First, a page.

Universe Guide

110 G. Aql - HD190664 - HIP99024

110 G. Aql is an orange to red less luminous star that can be located in the constellation of Aquila. HIP99024 is the reference name for the star in the Hipparcos Star Catalogue. The Id of the star in the Henry Draper catalogue is HD190664. The Id of the star in the Gould Star Catalogue is 110. Stars in the southern hemisphere are more likely to have a Gould Id than the northern hemisphere. For example, there are no Gould classified stars in Ursa Major.

Location of 110 G. Aql

The location of the star in the galaxy is determined by the Right Ascension (R.A.) and Declination (Dec.), these are equivalent to the Longitude and Latitude on the Earth. The Right Ascension is how far expressed in time (hh:mm:ss) the star is from celestial equator. The Declination is how up or down compared to the celestial equator and is expressed in degrees. For 110 G. Aql, the location is 20h 06m 12.19 and -04 d 04`41.2 .

Proper Motion of 110 G. Aql

All stars like planets orbit round a central spot, in the case of planets, its the central star such as the Sun. In the case of a star, its the galactic centre. The constellations that we see today will be different than they were 50,000 years ago or 50,000 years from now. Proper Motion details the movements of these stars and are measured in milliarcseconds. The star is moving -035.00 ± 000.00 towards the north and 050.00 ± 001.00 east if we saw them in the horizon.

Physical Properties (Colour, Temperature, Radius) of 110 G. Aql

110 G. Aql has a spectral type of K0. This means the star is an orange to red coloured less luminous star. The star has a B-V Colour Index of 1.15 which means the star's temperature has been calculated using information from Morgans @ Uni.edu at being 4,663 Kelvin.

110 G. Aql has been calculated as 7.27 times bigger than the Sun.The Sun's radius is 695,800km, therefore the star's radius is an estimated 5,058,742.43.km.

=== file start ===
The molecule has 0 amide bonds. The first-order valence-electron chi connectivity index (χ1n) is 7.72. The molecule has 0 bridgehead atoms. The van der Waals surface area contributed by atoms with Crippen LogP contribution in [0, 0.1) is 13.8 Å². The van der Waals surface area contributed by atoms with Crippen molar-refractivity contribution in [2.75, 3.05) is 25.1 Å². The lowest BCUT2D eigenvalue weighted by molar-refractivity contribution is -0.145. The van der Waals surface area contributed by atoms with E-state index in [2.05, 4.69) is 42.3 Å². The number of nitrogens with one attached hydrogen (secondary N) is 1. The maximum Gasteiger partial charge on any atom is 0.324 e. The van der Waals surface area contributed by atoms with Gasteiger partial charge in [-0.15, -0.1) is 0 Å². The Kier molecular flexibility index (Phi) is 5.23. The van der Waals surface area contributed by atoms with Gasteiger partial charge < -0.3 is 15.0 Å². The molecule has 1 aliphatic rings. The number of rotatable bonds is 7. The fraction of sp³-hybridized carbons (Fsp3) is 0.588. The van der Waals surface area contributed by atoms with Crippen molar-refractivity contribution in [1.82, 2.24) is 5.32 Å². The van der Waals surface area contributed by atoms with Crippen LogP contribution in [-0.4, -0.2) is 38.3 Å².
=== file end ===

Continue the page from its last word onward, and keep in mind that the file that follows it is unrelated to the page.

110 G. Aql Apparent and Absolute Magnitudes

110 G. Aql has an apparent magnitude of 6.47 which is how bright we see the star from Earth. Apparent Magnitude is also known as Visual Magnitude. If you used the 1997 Parallax value, you would get an absolute magnitude of 1.47 If you used the 2007 Parallax value, you would get an absolute magnitude of 1.24. Magnitude, whether it be apparent/visual or absolute magnitude is measured by a number, the smaller the number, the brighter the Star is. Our own Sun is the brightest star and therefore has the lowest of all magnitudes, -26.74. A faint star will have a high number.

Distance to 110 G. Aql

Using the original Hipparcos data that was released in 1997, the parallax to the star was given as 10.00 which gave the calculated distance to 110 G. Aql as 326.16 light years away from us or 100 parsecs. In 2007, Hipparcos data was revised with a new parallax of 9.00 which put 110 G. Aql at a distance of 362.40 light years or 111.11 parsecs.

Source of Information

The source of the information if it has a Hip I.D. is from Simbad, the Hipparcos data library based at the University at Strasbourg, France. Hipparcos was a E.S.A. satellite operation launched in 1989 for four years. The items in red are values that I've calculated so they could well be wrong. Information regarding Stellar Age, Metallicity or Mass is from the E.U. Exoplanets. The information was obtained as of 12th Feb 2017.

110 G. Aql Facts


Traditional Name110 G. Aql
Hipparcos Library I.D.99024
Gould I.D.110
Henry Draper Designation190664
Celestial TypeStar
Absolute Magnitude1.47 / 1.24
Apparent Magnitude6.47
Right Ascension (R.A.)20h 06m 12.19
Declination (Dec.)-04 d 04`41.2
1997 Distance10.00 Parallax (milliarcseconds)
 326.16 Light Years
 100 Parsecs
2007 Distance9.00 Parallax (milliarcseconds)
 362.40 Light Years
 111.11 Parsecs
Proper Motion Dec.-35.00 ± 0.00 milliarcseconds/year
Proper Motion RA.50.00 ± 1.00 milliarcseconds/year
B-V Index1.15
Spectral TypeK0
Colour(K) Orange to Red
Star Typeless luminous star
Radius (x the Sun)7.27
Calculated Effective Temperature4,663 Kelvin


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